G- After acknowledging what’s really going on, GIVE yourself what you really need, as food certainly is NOT going to fix your problems.  If you are lonely, call a trusted friend and confide in her.  If you’re loneliness stems from not having many friends, resolve to get involved in community groups and activities, your gym, your kids’ school, or a volunteer program.  People are everywhere and you have to build connections and make your fun.  If you are angry, express your emotions.  If you feel like you can’t express your emotions directly to the person at whom you are angry, tell someone else or write in a journal to get your feelings off your chest.

One technique I use is to write an email or letter but not send it.  If after 3 days I still think it’s a good idea to deliver the message, I do so and let the chips fall where they may.  If your kids are making you nuts, organize a babysitting co-op with other parents and find a free way to give yourself some time off. TAKE CONTROL and know that you are NOT HELPLESS unless you CHOOSE to be. There is always a solution, but it is never, never, never, ever, food—NEVER.

E- Finally and most importantly, EXAMINE your life for triggers. Most people who binge eat do it on a regular basis, as it has become a learned way of coping with life.  Anything that you can learn you can also UNLEARN, so fear not.

Examine what triggers a binge so you can come up with a strategy to nip problems in the bud.  This is about finding your triggers and having a plan in place to deal with them BEFORE a binge begins.

If you binge every time you have a fight with your spouse, decide NOW that the next time you have an eruption in the relationship you will don your running shoes and go blow off steam sprinting around the neighborhood. If you find that you binge when you are pressed to make a tight deadline at work, keep contraband items AWAY from your desk and instead of eating, take frequent power walks to the water cooler to give yourself something to do (and something to put in your mouth besides food).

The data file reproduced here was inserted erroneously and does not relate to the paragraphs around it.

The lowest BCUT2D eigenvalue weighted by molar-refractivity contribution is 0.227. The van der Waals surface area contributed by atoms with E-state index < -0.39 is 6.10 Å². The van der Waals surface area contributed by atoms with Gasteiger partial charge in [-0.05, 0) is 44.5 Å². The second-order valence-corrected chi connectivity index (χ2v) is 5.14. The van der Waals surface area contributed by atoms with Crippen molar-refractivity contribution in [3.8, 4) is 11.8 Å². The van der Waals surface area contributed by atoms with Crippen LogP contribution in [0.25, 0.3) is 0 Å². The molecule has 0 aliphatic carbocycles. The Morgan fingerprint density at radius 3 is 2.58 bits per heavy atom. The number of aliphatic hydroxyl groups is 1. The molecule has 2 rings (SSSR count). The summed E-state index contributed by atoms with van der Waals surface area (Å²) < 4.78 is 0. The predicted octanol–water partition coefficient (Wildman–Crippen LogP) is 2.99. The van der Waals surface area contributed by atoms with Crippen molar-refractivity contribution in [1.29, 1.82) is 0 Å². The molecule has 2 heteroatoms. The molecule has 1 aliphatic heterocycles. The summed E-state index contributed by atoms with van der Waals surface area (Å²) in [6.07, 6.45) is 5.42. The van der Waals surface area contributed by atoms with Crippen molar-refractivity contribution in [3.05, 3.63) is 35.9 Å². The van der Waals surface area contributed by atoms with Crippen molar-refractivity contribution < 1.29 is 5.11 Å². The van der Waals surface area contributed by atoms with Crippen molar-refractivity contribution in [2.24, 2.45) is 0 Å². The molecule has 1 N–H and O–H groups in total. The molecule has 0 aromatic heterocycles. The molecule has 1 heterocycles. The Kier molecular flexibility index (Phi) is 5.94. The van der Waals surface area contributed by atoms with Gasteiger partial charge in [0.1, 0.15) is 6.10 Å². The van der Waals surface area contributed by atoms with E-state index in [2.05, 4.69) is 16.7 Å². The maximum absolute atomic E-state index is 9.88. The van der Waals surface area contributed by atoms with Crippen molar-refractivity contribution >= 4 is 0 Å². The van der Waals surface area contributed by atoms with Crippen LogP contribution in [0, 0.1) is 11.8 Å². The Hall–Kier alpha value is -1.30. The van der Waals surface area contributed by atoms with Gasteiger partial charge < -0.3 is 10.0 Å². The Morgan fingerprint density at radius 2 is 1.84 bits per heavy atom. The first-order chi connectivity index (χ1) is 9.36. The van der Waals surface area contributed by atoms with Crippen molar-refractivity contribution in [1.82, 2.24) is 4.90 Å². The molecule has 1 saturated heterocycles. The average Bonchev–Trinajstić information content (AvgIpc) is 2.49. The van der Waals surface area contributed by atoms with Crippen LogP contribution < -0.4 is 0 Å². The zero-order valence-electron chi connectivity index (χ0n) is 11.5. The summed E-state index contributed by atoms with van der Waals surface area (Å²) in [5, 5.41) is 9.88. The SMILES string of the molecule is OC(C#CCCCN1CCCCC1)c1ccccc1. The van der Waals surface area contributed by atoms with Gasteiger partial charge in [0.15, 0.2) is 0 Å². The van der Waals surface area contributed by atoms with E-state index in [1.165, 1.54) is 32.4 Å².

I’ve noticed that when I am angry, lifting heavy weights calms me down; when I have high levels of anxiety, a nice jog by the Hudson River helps me put life in perspective because the water calms me.  I sincerely believe that exercise has kept me out of prison, as if I couldn’t lift heavy weights or run, I would have no way to rid myself of anger, frustration, and anxiety.  I would have no physical release of pent-up emotions.  I know a woman that punches a heavy-bag at the gym, and I can’t help but think that she imagines a face on that bag as she attacks it like a rabid pit bull.

For me, a binge also could be triggered by eating even the slightest amount of sugar.  Once I get that taste in my mouth, I want MORE.  If I were at a birthday party and had a small taste of frosting, I could not stop eating until I ate the whole cake.  If I ate even a few M&Ms, I could not stop until the whole one pound bag was devoured.  I have found that abstinence works best for me, as it eliminates my desire for processed sugar.

Again, if you examine your life for triggers and identify them, you can effectively plan a strategy to bypass a binge.  These strategies will serve as your new coping mechanisms.

By battling binge eating with R.A.G.E®, you can address what is really bothering you and do something good for yourself that will meet your needs, rather than engaging in self-destructive, self-punishing behavior.  You no longer have to live in a mental prison because R.A.G.E® will help you escape.

Most importantly, remind yourself that you are not helpless, you are not hopeless, and you are never alone.

~ Tara Marie